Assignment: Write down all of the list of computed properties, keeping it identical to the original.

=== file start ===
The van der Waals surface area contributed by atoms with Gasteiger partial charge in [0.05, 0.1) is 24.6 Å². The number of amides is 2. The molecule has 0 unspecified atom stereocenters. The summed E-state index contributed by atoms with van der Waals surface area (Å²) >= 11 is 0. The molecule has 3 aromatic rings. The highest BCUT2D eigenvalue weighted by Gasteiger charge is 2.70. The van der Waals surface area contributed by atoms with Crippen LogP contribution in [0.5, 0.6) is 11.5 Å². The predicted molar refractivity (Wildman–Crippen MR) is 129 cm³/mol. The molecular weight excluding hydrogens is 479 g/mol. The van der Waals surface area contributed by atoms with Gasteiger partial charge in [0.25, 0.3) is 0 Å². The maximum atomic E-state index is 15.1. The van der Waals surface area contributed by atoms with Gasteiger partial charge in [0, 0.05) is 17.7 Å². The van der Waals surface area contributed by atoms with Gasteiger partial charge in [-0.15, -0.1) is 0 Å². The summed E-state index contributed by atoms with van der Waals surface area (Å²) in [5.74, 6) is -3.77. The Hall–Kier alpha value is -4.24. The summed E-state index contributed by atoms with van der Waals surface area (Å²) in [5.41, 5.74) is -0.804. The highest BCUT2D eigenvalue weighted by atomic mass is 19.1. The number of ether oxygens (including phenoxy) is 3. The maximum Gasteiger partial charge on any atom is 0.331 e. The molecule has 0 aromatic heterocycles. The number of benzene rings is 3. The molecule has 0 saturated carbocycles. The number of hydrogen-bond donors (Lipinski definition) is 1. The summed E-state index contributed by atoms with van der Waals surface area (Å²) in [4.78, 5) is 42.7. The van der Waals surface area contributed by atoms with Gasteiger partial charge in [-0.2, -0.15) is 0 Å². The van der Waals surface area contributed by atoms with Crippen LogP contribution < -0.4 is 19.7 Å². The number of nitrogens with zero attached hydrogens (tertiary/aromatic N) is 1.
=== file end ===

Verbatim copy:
The van der Waals surface area contributed by atoms with Gasteiger partial charge in [0.05, 0.1) is 24.6 Å². The number of amides is 2. The molecule has 0 unspecified atom stereocenters. The summed E-state index contributed by atoms with van der Waals surface area (Å²) >= 11 is 0. The molecule has 3 aromatic rings. The highest BCUT2D eigenvalue weighted by Gasteiger charge is 2.70. The van der Waals surface area contributed by atoms with Crippen LogP contribution in [0.5, 0.6) is 11.5 Å². The predicted molar refractivity (Wildman–Crippen MR) is 129 cm³/mol. The molecular weight excluding hydrogens is 479 g/mol. The van der Waals surface area contributed by atoms with Gasteiger partial charge in [0.25, 0.3) is 0 Å². The maximum atomic E-state index is 15.1. The van der Waals surface area contributed by atoms with Gasteiger partial charge in [0, 0.05) is 17.7 Å². The van der Waals surface area contributed by atoms with Gasteiger partial charge in [-0.15, -0.1) is 0 Å². The summed E-state index contributed by atoms with van der Waals surface area (Å²) in [5.74, 6) is -3.77. The Hall–Kier alpha value is -4.24. The summed E-state index contributed by atoms with van der Waals surface area (Å²) in [5.41, 5.74) is -0.804. The highest BCUT2D eigenvalue weighted by atomic mass is 19.1. The number of ether oxygens (including phenoxy) is 3. The maximum Gasteiger partial charge on any atom is 0.331 e. The molecule has 0 aromatic heterocycles. The number of benzene rings is 3. The molecule has 0 saturated carbocycles. The number of hydrogen-bond donors (Lipinski definition) is 1. The summed E-state index contributed by atoms with van der Waals surface area (Å²) in [4.78, 5) is 42.7. The van der Waals surface area contributed by atoms with Gasteiger partial charge in [-0.2, -0.15) is 0 Å². The van der Waals surface area contributed by atoms with Crippen LogP contribution < -0.4 is 19.7 Å². The number of nitrogens with zero attached hydrogens (tertiary/aromatic N) is 1.